That said, if it does work, and you're taking a video with a view to sending it as a message, you're much better off doing it that way around, because the message data limit is so small that the length of video that can be sent is around three seconds, and the handset will automatically cut off recording to fit into a message. If you're thinking of sending a video, we suggest taking a picture instead.
Keyboard-wise, Sony Ericsson has plumped for the alphanumerical keyboard rather than the popular QWERTY style, even when writing in landscape orientation, which is a throwback to yonder late 1990s years.
Speed isn't much of a problem though, with predictive text, until you factor in the rubbish responsiveness of the Sony Ericsson Mix Walkman's touchscreen. Then you realise just how much time you spend hitting 'Delete' because the letter you pressed isn't the letter the phone wants to display.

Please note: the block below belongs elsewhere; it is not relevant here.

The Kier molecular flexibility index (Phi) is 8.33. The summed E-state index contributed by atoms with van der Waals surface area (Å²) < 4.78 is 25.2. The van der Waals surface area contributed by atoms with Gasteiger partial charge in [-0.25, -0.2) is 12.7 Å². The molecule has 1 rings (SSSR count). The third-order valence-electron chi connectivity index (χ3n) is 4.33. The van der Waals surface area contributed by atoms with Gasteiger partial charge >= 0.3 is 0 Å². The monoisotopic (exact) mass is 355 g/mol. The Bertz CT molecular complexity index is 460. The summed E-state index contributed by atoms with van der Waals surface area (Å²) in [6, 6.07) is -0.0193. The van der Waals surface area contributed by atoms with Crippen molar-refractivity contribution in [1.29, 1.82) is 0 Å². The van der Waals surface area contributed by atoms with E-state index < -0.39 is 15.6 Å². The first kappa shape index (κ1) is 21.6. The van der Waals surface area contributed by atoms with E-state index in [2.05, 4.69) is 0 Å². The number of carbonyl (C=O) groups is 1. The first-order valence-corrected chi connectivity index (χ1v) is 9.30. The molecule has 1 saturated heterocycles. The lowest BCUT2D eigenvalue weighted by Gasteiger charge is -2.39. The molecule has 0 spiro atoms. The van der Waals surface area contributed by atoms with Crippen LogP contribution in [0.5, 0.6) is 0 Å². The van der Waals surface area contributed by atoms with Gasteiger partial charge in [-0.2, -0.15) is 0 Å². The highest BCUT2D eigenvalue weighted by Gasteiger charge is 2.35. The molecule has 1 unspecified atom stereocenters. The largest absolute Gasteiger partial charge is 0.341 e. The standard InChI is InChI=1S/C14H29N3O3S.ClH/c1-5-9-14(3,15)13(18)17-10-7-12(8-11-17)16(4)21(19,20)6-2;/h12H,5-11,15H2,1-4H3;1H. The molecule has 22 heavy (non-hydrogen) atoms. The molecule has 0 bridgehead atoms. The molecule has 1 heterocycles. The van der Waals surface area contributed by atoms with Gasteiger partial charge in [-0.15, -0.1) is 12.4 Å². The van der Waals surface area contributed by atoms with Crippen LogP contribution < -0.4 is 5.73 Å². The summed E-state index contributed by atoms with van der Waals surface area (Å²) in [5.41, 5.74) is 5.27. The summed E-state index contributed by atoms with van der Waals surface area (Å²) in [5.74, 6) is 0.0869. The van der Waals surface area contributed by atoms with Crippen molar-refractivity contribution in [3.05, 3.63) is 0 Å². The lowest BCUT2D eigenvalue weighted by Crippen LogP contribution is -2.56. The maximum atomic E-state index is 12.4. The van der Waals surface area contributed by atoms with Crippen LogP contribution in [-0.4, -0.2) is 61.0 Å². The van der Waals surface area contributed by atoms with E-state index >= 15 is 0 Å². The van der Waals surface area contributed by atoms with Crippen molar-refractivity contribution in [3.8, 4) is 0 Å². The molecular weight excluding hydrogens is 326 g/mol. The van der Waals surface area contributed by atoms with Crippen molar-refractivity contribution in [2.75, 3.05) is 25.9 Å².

As for email, there are two options: a Gmail app that simply redirects you to the mobile web version of Gmail, or an email client that enables you to add your own email out of four choices. However, once you've added that email that is indeed that. There's no way to add another email account or swap accounts at all.
Additionally, the app can only handle 30 emails at a time, each of which need to be separately downloaded before they can be deleted.
It may be helpful to those trying to track data charges, but it's likely to become very annoying very quickly. And speaking of data charges, the Sony Ericsson Mix Walkman constantly asks you whether you want to connect to the internet, even when connected by Wi-Fi, which makes you wonder if you're actually still getting charged while browsing.
A nice addition to this phone is instant messaging app Gchat. Unfortunately the fiddliness of the alphanumerical keyboard plus the fact that you can't write anything longer than a single text message is a little inhibiting, and probably means only the hardcore talkers will want to use this at all.
Unfortunately for them, it may look a little like BBM, but it's definitely going to be more expensive to run.